Experts fear that the high water levels in some of the country's major dams could lead to disaster.
Disaster prevention and water management experts are worried that the delay in discharging water from the dams could lead to a repeat of last year's catastrophic floods.
"This is definitely a worrying sign," National Disaster Warning Council chairman Smith Dharmasaroja told the Bangkok Post in a phone interview yesterday. "Agencies in charge of dam operations must urgently release water from the dams to make sure there is enough room to receive new inflows during the approaching rainy season."
Mr Smith, a former Meteorological Department chief and a member of the government-appointed Strategic Committee for Water Resources Management (SCWRM), said Thailand is expected to experience high rainfall this year due to the La Nina weather phenomenon.
"We have to be prepared. Water storage levels in the major dams should be lowered to about 40% of their storage capacity," he said.
The Royal Irrigation Department (RID) reported yesterday the Bhumibol Dam is holding up to 12.3 billion cubic metres, or about 91% of its storage capacity, while the Sirikit Dam is 89% full. Water storage in most major dams in the North, Central and Northeast also exceeds 70% of their capacity.
Some experts blamed mismanagement of water storage in major dams for last year's epic floods. They said dam operators should have released the water before the rainy season arrived to have more retention capacity.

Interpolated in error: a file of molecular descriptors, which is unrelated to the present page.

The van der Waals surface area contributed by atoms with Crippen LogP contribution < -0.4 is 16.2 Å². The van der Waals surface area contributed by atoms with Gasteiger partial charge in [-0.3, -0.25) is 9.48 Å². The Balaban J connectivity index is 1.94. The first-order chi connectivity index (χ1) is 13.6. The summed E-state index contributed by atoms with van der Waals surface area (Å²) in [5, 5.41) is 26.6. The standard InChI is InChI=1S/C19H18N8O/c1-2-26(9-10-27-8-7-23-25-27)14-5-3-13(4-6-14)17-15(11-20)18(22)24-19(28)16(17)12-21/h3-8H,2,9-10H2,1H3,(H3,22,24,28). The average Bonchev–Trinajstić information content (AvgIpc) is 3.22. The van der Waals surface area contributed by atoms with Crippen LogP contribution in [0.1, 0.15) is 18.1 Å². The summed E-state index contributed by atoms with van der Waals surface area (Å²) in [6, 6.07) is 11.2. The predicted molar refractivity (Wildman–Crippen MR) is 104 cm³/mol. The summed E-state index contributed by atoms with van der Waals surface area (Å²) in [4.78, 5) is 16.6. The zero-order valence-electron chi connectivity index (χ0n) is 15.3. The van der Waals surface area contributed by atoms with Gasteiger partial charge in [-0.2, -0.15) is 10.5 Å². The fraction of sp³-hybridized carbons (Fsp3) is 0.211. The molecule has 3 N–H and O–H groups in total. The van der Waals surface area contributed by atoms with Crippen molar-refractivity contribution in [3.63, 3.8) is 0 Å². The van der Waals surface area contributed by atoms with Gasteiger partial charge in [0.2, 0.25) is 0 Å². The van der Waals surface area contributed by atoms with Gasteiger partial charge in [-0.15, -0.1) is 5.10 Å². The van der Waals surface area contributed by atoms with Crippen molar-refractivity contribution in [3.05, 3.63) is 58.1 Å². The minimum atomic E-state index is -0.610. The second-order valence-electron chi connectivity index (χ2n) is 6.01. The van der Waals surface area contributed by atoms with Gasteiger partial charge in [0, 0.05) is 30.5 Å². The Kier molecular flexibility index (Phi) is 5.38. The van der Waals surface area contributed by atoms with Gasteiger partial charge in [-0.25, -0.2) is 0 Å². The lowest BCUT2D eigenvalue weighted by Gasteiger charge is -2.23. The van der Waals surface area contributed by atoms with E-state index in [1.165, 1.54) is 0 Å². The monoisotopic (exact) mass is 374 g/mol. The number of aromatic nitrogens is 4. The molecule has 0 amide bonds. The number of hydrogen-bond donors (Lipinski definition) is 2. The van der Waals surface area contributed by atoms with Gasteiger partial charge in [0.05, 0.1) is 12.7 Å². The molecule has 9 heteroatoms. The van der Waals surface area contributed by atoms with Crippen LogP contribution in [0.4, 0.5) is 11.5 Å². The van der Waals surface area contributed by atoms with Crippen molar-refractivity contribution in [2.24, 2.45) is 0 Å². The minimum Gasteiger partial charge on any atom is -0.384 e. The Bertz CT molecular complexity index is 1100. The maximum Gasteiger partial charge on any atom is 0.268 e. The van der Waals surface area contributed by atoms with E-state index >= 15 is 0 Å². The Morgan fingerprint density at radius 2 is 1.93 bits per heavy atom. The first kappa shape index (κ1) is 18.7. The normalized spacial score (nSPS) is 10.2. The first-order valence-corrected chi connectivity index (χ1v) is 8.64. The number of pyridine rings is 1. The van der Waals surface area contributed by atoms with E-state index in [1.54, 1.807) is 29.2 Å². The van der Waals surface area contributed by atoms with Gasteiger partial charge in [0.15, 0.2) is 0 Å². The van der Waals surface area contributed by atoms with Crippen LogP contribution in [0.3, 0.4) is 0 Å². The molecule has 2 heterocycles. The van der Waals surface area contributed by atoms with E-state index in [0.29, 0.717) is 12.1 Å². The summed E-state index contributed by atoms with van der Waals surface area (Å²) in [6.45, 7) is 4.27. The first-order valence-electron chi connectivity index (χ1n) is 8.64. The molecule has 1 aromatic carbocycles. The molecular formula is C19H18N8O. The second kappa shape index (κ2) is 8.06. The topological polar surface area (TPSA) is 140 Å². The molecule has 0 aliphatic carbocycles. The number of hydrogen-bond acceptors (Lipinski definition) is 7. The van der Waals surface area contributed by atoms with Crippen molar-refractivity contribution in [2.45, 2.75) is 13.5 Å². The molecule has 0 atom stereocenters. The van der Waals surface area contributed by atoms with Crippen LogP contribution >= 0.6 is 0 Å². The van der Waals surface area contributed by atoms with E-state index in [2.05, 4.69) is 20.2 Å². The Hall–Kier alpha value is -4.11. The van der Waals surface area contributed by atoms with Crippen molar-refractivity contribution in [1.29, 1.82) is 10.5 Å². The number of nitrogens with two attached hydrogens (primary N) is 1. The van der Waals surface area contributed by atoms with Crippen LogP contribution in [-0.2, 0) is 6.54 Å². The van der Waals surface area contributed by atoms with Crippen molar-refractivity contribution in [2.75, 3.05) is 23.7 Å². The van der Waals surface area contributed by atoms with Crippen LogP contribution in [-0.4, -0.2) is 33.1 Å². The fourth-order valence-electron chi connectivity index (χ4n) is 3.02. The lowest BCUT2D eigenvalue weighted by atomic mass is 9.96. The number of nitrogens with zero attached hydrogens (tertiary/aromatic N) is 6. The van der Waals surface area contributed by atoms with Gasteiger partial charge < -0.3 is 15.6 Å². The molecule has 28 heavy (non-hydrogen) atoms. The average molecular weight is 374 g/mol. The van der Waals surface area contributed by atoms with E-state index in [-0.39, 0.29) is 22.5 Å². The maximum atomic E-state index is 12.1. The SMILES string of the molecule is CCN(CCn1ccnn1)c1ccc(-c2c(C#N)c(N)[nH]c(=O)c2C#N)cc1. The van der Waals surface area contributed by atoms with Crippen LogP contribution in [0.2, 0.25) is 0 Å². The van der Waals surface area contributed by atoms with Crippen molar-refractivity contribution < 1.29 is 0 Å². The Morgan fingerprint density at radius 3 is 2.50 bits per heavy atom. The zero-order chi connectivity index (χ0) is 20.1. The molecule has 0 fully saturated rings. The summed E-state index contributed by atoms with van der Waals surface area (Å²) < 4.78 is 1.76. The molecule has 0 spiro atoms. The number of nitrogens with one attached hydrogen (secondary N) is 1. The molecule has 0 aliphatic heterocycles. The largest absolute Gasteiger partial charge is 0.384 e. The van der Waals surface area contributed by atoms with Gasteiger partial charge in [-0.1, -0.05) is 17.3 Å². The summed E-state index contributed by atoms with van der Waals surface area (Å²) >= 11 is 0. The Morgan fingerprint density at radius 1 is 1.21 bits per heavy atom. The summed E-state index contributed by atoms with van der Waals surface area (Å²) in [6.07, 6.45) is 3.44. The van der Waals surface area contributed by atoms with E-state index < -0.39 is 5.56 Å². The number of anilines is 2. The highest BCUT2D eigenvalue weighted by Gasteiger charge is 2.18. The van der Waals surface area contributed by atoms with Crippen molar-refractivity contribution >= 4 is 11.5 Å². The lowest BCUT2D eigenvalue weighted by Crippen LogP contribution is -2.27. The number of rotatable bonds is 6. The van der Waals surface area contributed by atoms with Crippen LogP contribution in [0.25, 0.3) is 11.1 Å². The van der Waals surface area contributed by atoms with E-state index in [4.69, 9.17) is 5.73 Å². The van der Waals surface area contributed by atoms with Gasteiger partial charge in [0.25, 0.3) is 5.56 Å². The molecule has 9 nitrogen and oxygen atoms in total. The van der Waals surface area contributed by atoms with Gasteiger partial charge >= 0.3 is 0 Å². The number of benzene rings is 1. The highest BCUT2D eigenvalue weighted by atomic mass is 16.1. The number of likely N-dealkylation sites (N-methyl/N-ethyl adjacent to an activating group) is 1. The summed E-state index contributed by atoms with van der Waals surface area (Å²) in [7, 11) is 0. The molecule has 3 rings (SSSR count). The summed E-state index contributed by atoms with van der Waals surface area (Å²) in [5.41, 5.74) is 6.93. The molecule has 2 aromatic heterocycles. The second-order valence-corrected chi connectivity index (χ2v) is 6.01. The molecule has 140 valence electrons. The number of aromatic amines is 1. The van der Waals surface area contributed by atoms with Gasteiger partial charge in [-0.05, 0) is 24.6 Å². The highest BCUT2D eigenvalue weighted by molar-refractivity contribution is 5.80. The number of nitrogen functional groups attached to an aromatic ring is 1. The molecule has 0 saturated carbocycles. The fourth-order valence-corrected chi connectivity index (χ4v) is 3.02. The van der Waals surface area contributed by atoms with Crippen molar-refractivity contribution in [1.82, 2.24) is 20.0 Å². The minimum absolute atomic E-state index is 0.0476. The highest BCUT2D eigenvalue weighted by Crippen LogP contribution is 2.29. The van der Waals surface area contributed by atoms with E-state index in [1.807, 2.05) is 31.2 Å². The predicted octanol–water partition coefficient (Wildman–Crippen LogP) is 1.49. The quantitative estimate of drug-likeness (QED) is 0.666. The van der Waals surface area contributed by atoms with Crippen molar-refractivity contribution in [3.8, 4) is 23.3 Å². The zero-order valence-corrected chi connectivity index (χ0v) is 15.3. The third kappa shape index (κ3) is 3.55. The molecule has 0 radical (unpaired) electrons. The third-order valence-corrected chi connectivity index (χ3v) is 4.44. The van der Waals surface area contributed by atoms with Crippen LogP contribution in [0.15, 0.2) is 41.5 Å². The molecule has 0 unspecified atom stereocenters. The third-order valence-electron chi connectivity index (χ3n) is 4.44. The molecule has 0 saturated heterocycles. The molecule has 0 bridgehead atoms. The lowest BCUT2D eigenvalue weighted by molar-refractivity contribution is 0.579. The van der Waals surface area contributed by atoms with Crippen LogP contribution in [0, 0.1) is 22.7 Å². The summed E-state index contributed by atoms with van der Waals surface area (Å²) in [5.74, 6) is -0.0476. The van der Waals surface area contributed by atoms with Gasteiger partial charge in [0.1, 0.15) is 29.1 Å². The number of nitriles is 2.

Mr Smith said the government should urgently devise short-term flood prevention plans to prevent a repeat of the 2011 floods.
The SCWRM had also failed to draw up any workable measures as they spent most of the time debating.
Science and Technology Ministry Plodprasop Suraswadi was also upset with the sluggish water discharge from the Bhumibol and Sirikit dams.
Water levels in the two dams remained too high although the rainy season is only months away, Mr Plodprasop said on Monday. "I am going to inspect the dams shortly to see for myself why they are holding so much water," he said.
The Hydro and Agro Informatics Institute's director Royol Chitradon agreed water levels in the Bhumibol and Sirikit dams were too high, but said discharging more water from them could affect residential and agricultural land downstream, especially areas in the Central provinces where floodwaters remain.
Mr Royol said water should be drained out of flooded areas quickly so the dams could discharge more water.
Boonsanong Suchatpong, the RID's spokesman, however, assured that his agency and the Electricity Generating Authority of Thailand, the dam's operator, had carefully managed water storage in the major dams, based on lessons learned from last year's flooding.
The Bhumibol and Sirikit dams, in Tak and Uttaradit provinces respectively, were releasing between 40-55 million cu/m each day to feed off-season rice crops, he said, adding the storage levels in the dams would reach about 40% of their capacity at the end of the dry season in April.
Water storage levels in the major dams were much higher than in the same period last year simply because of the unprecedented volume of rainfall, which caused a vast amount of water to flow into the dams. "We are discharging the water out of the dams _ both for farming purposes and to create space for new inflows," he said.
Bhumibol Dam director Narong Thaiprayoon said the dam had discharged water in line with a plan by a joint committee on water management, chaired by the Agriculture Extension Department chief.